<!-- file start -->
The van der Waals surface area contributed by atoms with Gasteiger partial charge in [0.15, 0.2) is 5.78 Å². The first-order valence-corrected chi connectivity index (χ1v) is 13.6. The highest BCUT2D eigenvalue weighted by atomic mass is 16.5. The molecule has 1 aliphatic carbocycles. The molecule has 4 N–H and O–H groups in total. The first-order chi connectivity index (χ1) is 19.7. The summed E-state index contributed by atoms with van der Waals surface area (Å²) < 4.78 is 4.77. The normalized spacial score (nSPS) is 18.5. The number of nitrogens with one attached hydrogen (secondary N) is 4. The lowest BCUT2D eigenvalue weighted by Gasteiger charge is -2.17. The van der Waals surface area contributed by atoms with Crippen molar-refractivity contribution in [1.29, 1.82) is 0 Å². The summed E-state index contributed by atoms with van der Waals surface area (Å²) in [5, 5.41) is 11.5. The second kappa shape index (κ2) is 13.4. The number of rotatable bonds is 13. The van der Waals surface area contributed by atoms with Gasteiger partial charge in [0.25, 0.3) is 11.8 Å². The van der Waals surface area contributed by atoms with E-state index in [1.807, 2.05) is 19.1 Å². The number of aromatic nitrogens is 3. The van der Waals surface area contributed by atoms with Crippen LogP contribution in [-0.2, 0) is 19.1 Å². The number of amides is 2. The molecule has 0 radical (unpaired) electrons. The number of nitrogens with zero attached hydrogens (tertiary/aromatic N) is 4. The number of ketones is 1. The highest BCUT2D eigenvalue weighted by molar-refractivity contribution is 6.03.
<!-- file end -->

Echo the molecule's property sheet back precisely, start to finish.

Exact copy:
The van der Waals surface area contributed by atoms with Gasteiger partial charge in [0.15, 0.2) is 5.78 Å². The first-order valence-corrected chi connectivity index (χ1v) is 13.6. The highest BCUT2D eigenvalue weighted by atomic mass is 16.5. The molecule has 1 aliphatic carbocycles. The molecule has 4 N–H and O–H groups in total. The first-order chi connectivity index (χ1) is 19.7. The summed E-state index contributed by atoms with van der Waals surface area (Å²) < 4.78 is 4.77. The normalized spacial score (nSPS) is 18.5. The number of nitrogens with one attached hydrogen (secondary N) is 4. The lowest BCUT2D eigenvalue weighted by Gasteiger charge is -2.17. The van der Waals surface area contributed by atoms with Crippen molar-refractivity contribution in [1.29, 1.82) is 0 Å². The summed E-state index contributed by atoms with van der Waals surface area (Å²) in [5, 5.41) is 11.5. The second kappa shape index (κ2) is 13.4. The number of rotatable bonds is 13. The van der Waals surface area contributed by atoms with Gasteiger partial charge in [0.25, 0.3) is 11.8 Å². The van der Waals surface area contributed by atoms with E-state index in [1.807, 2.05) is 19.1 Å². The number of aromatic nitrogens is 3. The van der Waals surface area contributed by atoms with Crippen LogP contribution in [-0.2, 0) is 19.1 Å². The number of amides is 2. The molecule has 0 radical (unpaired) electrons. The number of nitrogens with zero attached hydrogens (tertiary/aromatic N) is 4. The number of ketones is 1. The highest BCUT2D eigenvalue weighted by molar-refractivity contribution is 6.03.